Following in the steps of the Oculus Store, HTC is set to launch its own store called Viveport, but the company is hoping to avoid the features that Oculus fans complain most about.
The reason for this, as explained by Rikard Steiber, HTC's Senior Vice President of Virtual Reality, is that while Steam is a "great platform" for showcasing gaming content, HTC wanted a means of "shining a light into new categories".
These new categories include travel, education and entertainment and brands.
Educational content might involve virtually allowing users to explore a different historical period or travel the solar system to get an interactive understanding of a topic.
Rikard also elaborated on what the company means by 'brands', and used Ikea's existing VR Experience as an example of ways brands could make use of virtual reality to allow people to shop.
A new store, not a competing store
The new store draws uncomfortable parallels with the Oculus Store, which carries software for the Oculus Rift headset, the HTC Vive's main competitor.
Oculus has been criticized for encouraging developers to make their software exclusive to the store, and at one point blocked a third-party mod that allowed Oculus Rift games to be played on HTC Vive headsets (a move that it thankfully then reversed).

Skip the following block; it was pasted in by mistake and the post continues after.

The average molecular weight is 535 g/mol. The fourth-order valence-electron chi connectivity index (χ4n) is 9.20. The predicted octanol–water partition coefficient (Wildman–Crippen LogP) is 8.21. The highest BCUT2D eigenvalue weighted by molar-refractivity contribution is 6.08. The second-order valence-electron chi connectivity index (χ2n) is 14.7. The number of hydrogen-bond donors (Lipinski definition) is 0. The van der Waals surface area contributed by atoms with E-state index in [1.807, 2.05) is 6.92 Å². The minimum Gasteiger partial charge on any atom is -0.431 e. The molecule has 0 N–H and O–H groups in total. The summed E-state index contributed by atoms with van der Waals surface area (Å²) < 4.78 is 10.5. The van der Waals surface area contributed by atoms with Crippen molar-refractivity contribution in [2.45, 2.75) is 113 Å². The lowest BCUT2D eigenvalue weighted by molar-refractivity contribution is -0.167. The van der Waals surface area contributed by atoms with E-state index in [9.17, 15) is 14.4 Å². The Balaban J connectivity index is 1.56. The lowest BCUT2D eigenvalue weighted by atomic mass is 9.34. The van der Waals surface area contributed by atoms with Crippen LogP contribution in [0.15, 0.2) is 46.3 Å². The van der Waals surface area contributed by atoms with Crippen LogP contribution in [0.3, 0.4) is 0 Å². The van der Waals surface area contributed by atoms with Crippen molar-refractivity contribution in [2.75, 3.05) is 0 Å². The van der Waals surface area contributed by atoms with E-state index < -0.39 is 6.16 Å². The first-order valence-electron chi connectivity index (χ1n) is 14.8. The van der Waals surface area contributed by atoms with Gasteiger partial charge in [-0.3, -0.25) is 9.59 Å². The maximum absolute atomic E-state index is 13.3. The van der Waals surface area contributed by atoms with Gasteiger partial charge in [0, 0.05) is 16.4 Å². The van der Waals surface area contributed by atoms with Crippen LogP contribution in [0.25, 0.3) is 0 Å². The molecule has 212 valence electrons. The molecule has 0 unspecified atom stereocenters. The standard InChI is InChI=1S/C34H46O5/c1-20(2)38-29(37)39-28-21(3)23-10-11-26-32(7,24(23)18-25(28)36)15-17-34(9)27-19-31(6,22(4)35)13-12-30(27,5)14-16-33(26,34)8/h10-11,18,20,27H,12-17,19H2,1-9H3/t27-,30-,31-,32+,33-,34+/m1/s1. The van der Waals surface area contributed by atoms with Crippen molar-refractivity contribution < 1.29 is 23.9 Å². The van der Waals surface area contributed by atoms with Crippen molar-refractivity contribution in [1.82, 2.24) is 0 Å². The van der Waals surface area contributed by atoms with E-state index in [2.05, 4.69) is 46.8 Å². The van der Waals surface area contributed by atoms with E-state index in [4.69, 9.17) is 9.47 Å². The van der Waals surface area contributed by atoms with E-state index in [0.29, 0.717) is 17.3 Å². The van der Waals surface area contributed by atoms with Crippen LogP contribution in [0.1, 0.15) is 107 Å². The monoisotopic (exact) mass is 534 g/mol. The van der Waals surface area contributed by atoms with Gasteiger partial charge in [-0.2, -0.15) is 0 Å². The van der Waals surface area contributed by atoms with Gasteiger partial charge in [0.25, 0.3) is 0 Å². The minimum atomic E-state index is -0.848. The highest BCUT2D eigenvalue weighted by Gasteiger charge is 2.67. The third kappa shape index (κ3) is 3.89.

Meanwhile until now HTC has allowed its titles to be distributed however developers wish, and its partnership with Valve has meant that most of these have been available through Steam.
The good news is that this isn't set to change with the launch of Viveport. Rikard said that the company would encourage developers to make their software available on a variety of different platforms, in order to keep revenue in this emerging industry "healthy".
The company's Senior Vice President said that being featured on Viveport would not depend on offering any form of exclusivity, timed or otherwise, and that the company's partnership with Valve wasn't going to disappear.
Conclusion: Going beyond hardware?
HTC certainly seems to be on the right track with the philosophy behind its new store. It's hard to make the argument that closed platforms are a good thing for virtual reality when the market is currently so small.
Although it could be seen as a pain to have yet another software marketplace installed, Steam's focus will ultimately always been on games, and if HTC wants to make an effort to show off the other (read: non-gaming) use cases for the Vive, then this could be an effective means of doing so.
Any developers interested in making their content available on the store should register on the Vive Developer portal where they will be able to upload software from today.
A beta version of the store will be available soon, with a consumer release promised for later this fall.
- Check out our full HTC Vive review
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Jon Porter is the ex-Home Technology Writer for TechRadar. He has also previously written for Practical Photoshop, Trusted Reviews, Inside Higher Ed, Al Bawaba, Gizmodo UK, Genetic Literacy Project, Via Satellite, Real Homes and Plant Services Magazine, and you can now find him writing for The Verge.